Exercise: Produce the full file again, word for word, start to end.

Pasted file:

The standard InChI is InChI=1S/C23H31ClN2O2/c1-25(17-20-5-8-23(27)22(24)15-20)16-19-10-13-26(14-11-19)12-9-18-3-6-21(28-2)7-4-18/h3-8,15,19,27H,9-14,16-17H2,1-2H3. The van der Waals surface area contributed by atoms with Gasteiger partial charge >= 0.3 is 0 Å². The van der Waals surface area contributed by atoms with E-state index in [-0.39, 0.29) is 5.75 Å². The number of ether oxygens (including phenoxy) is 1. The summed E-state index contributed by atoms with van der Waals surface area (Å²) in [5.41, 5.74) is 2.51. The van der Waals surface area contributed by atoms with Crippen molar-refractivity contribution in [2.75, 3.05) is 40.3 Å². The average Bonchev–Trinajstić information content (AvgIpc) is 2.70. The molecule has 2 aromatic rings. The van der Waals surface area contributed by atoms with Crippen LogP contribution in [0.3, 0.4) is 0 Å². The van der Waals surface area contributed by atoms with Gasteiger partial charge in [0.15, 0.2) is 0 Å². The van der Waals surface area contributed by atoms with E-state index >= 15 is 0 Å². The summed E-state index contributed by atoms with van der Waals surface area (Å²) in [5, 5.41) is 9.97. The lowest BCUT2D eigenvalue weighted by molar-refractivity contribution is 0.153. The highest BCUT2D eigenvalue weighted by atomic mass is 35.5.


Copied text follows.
The standard InChI is InChI=1S/C23H31ClN2O2/c1-25(17-20-5-8-23(27)22(24)15-20)16-19-10-13-26(14-11-19)12-9-18-3-6-21(28-2)7-4-18/h3-8,15,19,27H,9-14,16-17H2,1-2H3. The van der Waals surface area contributed by atoms with Gasteiger partial charge >= 0.3 is 0 Å². The van der Waals surface area contributed by atoms with E-state index in [-0.39, 0.29) is 5.75 Å². The number of ether oxygens (including phenoxy) is 1. The summed E-state index contributed by atoms with van der Waals surface area (Å²) in [5.41, 5.74) is 2.51. The van der Waals surface area contributed by atoms with Crippen molar-refractivity contribution in [2.75, 3.05) is 40.3 Å². The average Bonchev–Trinajstić information content (AvgIpc) is 2.70. The molecule has 2 aromatic rings. The van der Waals surface area contributed by atoms with Crippen LogP contribution in [0.3, 0.4) is 0 Å². The van der Waals surface area contributed by atoms with Gasteiger partial charge in [0.15, 0.2) is 0 Å². The van der Waals surface area contributed by atoms with E-state index >= 15 is 0 Å². The summed E-state index contributed by atoms with van der Waals surface area (Å²) in [5, 5.41) is 9.97. The lowest BCUT2D eigenvalue weighted by molar-refractivity contribution is 0.153. The highest BCUT2D eigenvalue weighted by atomic mass is 35.5.